Saturday, December 31, 2011

Blue Print Cleanse for the New Year

I've decided to do my first cleanse in the hope that this will get me on the right track for 2012.

I'd reviewed a book about the entrepreneurs that created Blue Print Cleanse and have heard glowing reviews about their product/the feeling of accomplishment after the cleanse, I've decided to go with their beginner cleanse.  It's pretty pricey at $65/day especially since they recommend doing a 3-day cleanse to get the full experience.

New Yorkers can order with free delivery and you can qualify for a buddy discount if you have a group of 3 (10%) living at the same address or a corporate discount for a group of 8 (15% discount) or if you decide to do it at work, you can negotiate for larger discounts.  Or if you're a bride-to-be, they have a special package and discount for you.

I thought about sending an email to our condo listserve to see if anyone else wants to do this, but it struck me as too much information.  Perhaps if I decide to do this another time.  So, I've opted to pick up my juices at Union Market in Park Slope.  You can now purchase individual bottles in NY (Whole Foods, several yoga & gyms, specialty grocery stores), Boston (Exhale Boston & Exhale Battery Wharf), Connecticut (Bikram Yoga Norwalk & Elements Yoga in Darien), California, Illinois, Georgia, New Jersey,  Texas, Florida, and Indiana.   Check this list for the exact locations.  I did a quick price check (because that's how I am) and Whole Foods and Union Market sell the juices at these prices: green/red/gold - $9.99; cashew milk $11.99; and spicy lemonade $6.99.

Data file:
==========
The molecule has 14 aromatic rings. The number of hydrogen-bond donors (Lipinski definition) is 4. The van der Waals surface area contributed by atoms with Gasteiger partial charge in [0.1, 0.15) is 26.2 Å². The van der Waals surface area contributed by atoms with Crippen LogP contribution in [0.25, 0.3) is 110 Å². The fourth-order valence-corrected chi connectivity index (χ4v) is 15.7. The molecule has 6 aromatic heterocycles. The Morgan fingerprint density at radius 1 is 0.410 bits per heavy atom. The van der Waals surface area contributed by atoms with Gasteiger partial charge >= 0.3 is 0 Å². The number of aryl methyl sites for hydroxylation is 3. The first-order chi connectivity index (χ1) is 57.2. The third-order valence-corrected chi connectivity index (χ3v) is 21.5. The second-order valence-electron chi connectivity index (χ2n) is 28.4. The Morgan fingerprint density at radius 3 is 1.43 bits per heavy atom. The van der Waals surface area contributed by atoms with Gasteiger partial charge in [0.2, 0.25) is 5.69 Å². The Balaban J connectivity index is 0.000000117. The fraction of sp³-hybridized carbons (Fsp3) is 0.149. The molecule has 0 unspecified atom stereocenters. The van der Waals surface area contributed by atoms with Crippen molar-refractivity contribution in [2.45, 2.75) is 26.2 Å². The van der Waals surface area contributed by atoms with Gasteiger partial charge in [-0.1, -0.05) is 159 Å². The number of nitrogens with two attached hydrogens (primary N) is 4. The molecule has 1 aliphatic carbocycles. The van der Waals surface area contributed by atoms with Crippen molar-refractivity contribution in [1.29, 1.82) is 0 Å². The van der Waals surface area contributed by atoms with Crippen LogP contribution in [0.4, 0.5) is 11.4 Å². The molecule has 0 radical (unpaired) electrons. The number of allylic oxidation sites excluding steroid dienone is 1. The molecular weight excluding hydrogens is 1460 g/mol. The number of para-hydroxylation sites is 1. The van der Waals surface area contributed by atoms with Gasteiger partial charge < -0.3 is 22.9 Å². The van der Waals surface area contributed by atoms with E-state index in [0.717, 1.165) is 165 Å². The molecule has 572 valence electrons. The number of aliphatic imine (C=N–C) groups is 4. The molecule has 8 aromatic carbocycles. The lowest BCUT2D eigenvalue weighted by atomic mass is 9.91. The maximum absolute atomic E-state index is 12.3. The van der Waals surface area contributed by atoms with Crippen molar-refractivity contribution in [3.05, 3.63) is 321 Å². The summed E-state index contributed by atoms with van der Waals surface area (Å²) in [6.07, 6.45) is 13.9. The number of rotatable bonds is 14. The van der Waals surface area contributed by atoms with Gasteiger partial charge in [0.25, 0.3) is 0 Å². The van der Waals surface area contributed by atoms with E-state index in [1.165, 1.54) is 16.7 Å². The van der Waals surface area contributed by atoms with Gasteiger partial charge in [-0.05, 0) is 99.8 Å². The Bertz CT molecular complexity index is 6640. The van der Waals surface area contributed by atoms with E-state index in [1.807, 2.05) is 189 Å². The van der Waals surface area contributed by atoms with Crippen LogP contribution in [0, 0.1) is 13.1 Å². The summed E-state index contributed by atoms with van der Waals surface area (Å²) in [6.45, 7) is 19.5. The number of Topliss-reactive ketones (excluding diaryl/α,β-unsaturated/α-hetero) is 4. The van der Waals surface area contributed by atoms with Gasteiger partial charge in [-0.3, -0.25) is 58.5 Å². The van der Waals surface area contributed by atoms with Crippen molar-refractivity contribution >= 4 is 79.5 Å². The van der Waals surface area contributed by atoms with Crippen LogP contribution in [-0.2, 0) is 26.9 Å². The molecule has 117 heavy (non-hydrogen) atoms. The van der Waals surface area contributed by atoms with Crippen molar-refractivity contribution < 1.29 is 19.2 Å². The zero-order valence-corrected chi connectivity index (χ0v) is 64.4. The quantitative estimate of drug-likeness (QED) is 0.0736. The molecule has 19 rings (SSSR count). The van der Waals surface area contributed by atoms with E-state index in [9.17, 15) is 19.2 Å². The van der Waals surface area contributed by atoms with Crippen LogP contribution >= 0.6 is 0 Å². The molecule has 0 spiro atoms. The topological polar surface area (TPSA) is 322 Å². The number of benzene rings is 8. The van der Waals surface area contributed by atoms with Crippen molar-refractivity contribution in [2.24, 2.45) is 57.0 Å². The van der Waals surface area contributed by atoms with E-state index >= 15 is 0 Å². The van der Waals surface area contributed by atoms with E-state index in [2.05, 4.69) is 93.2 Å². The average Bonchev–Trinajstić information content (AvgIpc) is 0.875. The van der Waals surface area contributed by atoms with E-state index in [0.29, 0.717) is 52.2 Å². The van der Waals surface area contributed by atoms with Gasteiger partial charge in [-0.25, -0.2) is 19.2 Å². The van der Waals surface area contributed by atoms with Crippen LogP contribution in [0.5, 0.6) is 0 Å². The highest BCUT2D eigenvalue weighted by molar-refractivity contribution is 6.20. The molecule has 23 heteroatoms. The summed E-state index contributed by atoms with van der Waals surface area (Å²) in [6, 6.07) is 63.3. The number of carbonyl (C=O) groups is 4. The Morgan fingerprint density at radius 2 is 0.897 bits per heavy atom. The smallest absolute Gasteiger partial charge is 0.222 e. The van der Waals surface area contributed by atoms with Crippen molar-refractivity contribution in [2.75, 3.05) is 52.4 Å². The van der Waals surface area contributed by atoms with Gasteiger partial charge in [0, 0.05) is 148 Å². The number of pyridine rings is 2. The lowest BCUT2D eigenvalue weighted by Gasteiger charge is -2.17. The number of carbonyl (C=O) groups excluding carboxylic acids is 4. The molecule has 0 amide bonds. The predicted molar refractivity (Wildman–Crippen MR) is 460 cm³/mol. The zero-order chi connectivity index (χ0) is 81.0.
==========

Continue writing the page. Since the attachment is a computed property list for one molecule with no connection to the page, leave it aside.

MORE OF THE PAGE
R might do this cleanse with me - although he's signed up for a race tonight (midnight).  I'll keep you posted.

Has anyone else tried these cleanses?  What did you think?  Any advice?

Happy New Year, everyone!! Hoping that we all have a healthy and prosperous year.

Friday, December 30, 2011

The Warror Heir by Cinda Williams Chima

The Warrior Heir by Cinda Williams Chima
ISBN-10: 0786839171 0 Paperback
Publisher: Hyperion Book CH; First Edition edition (February 27, 2007), 448 pages.
Review copy provided by the publisher and NetGalley.

The blurb:
Before he knew about the Roses, 16-year-old Jack lived an unremarkable life in the small Ohio town of Trinity.  Only the medicine he has to take daily and the thick scar above his heart set him apart from the other high-school students.  Then one day Jack skips his medicine.  Suddenly, he is stronger, fiercer, and more confident than ever before.  And it feels great—until he loses control of his own strength and nearly kills another player during soccer team tryouts.

Soon, Jack learns the startling truth about himself:  He is Weirlind; part of an underground society of magical people who live among us.  At the head of this magical society sit the feuding houses of the Red Rose and the White Rose, whose power is determined by playing The Game—a magical tournament in which each house sponsors a warrior to fight to the death.  The winning house rules the Weir.

As if his bizarre magical heritage isn’t enough, Jack finds out that he’s not just another member of Weirlind—he’s one of the last of the warriors—at a time when both houses are scouting for a player.

The only problem with The Warrior Heir was that it ended too soon.  As I put it down,  I just had to read the next two books in the series.  Am so thankful for my kindle and that it takes less than a minute to order and download the next book.

What is it about The Warrior Heir that I found so engrossing?  Cinda Williams Chima's world building, the complexity of her characters, the unusual and difficult predicaments that she throws them in, and the way that these heroes maintain their sense of honor and integrity despite life threatening odds and the strangest situations.